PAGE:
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Maine’s supreme court foists choose-your-own-bathroom policy on entire state

The supreme court of Maine has issued an opinion declaring that transgender children in the state’s public schools must be allowed to choose their own bathrooms despite their genitalia or how uncomfortable other students may feel about it.

The 5-1 decision, which came down on Thursday, marks the first time any state’s high court has ruled that transgender kids can use the bathroom with which they identify rather than the one matching their biological trappings, reports the Bangor Daily News.

The case, which originated in 2009 and stagnated for years in Maine’s courts, involved a fifth-grade student who wanted to use the girls’ bathroom. School officials said no because the student was not, in fact, a girl.

The child’s parents and the Maine Human Rights Commission sued the school district. The way the school treated the student and bullying by other students were also at issue.

“This sends a message to my children that you can believe in the system,” said Wayne Maines, the father of the victorious student, according to the Daily News.

The now-teenage student, Nicole Maines, also spoke to the press.

“I wouldn’t wish my experience on another trans person,” the transgender student said.

Jennifer Levi, director of the Gay & Lesbian Advocates & Defenders (GLAD) transgender rights project, was pleased with the outcome.

“A transgender girl is a girl and must be treated as such in all respects, including using the girls’ restroom,” Levi stridently insisted.

The decision appears to be a pretty limited interpretation of an anti-discrimination law already on Maine’s books.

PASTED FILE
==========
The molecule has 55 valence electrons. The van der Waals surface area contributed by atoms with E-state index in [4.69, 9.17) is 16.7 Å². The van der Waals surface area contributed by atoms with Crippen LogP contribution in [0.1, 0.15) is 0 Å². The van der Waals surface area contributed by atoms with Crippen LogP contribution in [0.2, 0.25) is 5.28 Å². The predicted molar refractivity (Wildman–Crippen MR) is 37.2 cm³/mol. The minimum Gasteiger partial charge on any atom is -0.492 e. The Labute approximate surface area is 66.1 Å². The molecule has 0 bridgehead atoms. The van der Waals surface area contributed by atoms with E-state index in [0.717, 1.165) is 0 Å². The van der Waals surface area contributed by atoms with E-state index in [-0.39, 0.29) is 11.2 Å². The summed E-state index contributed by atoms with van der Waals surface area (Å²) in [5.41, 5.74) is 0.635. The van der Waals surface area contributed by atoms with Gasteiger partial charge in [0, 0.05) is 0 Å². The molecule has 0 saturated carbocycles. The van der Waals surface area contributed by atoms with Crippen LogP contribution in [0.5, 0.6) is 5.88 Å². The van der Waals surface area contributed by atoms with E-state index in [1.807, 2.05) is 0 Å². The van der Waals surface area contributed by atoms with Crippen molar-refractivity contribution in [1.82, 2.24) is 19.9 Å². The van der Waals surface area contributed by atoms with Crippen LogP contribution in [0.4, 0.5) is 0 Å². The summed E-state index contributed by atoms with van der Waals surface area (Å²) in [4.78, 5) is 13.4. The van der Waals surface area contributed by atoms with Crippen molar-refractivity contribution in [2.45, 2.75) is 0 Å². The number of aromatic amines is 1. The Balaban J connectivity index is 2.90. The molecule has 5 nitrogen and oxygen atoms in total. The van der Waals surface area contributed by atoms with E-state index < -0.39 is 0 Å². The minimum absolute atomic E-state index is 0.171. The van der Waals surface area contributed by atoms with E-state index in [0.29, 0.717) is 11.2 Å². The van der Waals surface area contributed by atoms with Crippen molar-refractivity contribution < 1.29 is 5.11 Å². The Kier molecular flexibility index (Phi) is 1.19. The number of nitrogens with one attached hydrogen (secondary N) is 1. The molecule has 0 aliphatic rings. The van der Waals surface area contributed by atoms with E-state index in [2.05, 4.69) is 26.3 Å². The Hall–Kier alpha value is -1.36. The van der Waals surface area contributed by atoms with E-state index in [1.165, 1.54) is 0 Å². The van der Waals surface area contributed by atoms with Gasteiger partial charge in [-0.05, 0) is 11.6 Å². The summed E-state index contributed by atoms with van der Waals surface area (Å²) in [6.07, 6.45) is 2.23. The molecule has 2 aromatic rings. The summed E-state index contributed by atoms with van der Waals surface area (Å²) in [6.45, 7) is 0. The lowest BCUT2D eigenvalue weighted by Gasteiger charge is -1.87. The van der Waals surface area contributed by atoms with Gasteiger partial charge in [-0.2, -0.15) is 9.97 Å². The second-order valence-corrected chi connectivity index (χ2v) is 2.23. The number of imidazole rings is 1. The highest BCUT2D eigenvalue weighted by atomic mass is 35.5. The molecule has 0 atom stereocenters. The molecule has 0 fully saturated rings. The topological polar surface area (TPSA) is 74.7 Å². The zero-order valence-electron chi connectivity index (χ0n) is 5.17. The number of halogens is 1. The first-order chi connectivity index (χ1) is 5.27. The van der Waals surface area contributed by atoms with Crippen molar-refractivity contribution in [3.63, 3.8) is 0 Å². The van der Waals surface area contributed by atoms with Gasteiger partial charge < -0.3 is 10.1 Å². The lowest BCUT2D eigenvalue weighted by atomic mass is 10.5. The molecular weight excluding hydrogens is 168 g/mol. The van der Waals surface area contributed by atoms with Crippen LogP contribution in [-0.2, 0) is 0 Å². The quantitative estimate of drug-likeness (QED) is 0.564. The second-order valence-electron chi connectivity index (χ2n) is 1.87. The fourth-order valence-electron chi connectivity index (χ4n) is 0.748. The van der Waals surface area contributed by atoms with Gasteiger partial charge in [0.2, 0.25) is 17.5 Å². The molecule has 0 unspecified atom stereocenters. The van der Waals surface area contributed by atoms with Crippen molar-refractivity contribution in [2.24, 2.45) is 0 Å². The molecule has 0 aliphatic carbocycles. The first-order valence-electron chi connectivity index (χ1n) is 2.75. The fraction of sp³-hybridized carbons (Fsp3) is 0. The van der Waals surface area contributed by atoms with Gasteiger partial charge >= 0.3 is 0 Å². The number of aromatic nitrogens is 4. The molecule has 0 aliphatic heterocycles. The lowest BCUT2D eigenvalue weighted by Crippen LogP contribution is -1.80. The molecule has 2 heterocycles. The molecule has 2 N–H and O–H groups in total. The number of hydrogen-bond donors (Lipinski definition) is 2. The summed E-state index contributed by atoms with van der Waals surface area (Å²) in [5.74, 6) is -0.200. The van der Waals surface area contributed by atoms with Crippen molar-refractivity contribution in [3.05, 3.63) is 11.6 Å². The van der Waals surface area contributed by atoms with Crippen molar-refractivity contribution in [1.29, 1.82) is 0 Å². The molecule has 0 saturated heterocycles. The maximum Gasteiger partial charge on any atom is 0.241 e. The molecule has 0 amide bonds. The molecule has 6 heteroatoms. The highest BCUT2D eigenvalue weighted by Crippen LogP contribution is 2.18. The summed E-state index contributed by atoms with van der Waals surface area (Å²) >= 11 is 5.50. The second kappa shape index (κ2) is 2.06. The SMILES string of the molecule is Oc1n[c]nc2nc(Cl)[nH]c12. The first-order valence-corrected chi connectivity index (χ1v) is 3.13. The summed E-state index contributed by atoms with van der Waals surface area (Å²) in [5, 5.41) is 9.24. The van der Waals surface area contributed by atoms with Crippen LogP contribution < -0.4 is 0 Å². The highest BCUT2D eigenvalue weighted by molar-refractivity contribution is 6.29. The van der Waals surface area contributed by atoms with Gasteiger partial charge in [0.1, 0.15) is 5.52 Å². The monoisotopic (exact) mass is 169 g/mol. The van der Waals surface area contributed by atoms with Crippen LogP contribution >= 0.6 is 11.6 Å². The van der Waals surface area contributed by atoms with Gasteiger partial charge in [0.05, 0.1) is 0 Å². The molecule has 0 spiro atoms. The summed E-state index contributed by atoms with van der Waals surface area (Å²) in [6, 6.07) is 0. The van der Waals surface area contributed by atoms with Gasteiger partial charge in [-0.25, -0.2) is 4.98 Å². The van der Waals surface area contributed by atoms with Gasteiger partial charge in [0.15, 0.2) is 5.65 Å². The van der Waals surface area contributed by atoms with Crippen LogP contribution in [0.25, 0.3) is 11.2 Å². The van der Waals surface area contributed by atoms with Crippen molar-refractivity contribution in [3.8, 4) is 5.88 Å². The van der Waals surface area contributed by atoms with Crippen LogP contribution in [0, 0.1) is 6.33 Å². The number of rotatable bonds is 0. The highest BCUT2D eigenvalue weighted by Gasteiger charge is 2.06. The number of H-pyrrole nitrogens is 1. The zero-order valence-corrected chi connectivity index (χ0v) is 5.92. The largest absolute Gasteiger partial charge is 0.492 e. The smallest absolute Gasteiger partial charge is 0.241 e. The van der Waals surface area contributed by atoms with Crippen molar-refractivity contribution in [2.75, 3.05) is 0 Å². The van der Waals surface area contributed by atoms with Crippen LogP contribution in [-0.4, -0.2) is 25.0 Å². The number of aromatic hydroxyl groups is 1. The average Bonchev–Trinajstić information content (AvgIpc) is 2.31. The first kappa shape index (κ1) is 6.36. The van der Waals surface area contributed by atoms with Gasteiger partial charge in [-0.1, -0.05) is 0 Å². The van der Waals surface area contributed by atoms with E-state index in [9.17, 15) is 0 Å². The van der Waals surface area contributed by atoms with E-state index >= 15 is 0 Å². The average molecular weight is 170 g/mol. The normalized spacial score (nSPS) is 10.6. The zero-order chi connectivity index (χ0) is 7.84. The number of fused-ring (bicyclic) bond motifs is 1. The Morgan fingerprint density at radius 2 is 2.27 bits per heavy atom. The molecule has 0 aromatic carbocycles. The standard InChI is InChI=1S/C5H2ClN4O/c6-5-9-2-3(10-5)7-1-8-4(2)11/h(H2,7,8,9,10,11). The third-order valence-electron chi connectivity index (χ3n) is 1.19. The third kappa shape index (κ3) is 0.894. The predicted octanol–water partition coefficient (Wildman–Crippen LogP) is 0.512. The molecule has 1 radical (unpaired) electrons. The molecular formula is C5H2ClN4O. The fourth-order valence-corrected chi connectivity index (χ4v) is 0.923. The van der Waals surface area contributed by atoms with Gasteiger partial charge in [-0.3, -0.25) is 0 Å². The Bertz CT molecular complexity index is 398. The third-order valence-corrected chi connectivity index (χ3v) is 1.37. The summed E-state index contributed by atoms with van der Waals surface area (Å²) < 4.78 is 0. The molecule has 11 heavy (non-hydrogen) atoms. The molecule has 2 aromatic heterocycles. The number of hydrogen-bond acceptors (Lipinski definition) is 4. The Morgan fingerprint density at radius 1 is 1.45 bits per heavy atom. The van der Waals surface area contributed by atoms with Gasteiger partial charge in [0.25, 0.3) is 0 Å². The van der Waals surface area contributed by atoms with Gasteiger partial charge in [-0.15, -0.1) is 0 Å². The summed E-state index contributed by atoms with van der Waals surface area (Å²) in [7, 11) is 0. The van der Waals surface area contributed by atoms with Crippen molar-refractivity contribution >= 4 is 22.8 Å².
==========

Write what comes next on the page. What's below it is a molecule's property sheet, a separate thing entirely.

“Our opinion must not be read to require schools to permit students casual access to any bathroom of their choice,” it reads. “Decisions about how to address students’ legitimate gender identity issues are not to be taken lightly. Where, as here, it has been clearly established that a student’s psychological well-being and educational success depend upon being permitted to use the communal bathroom consistent with her gender identity, denying access to the appropriate bathroom constitutes sexual orientation discrimination.”

The lone dissenting justice, Andrew Mead, observed that Maine has a law mandating that public schools have separate bathrooms for males and females. To the extent that law conflicts with anti-discrimination law, Mead suggested, the court should defer to the legislature to deal with it because the legislature is democratically chosen whereas the court is not.

Members of Maine’s supreme court are appointed by the state’s governor and confirmed by the state senate.

A lower-level court had found in favor of in favor of the Orono School District. (RELATED: Judge rules against parents of transgender 5th-grader)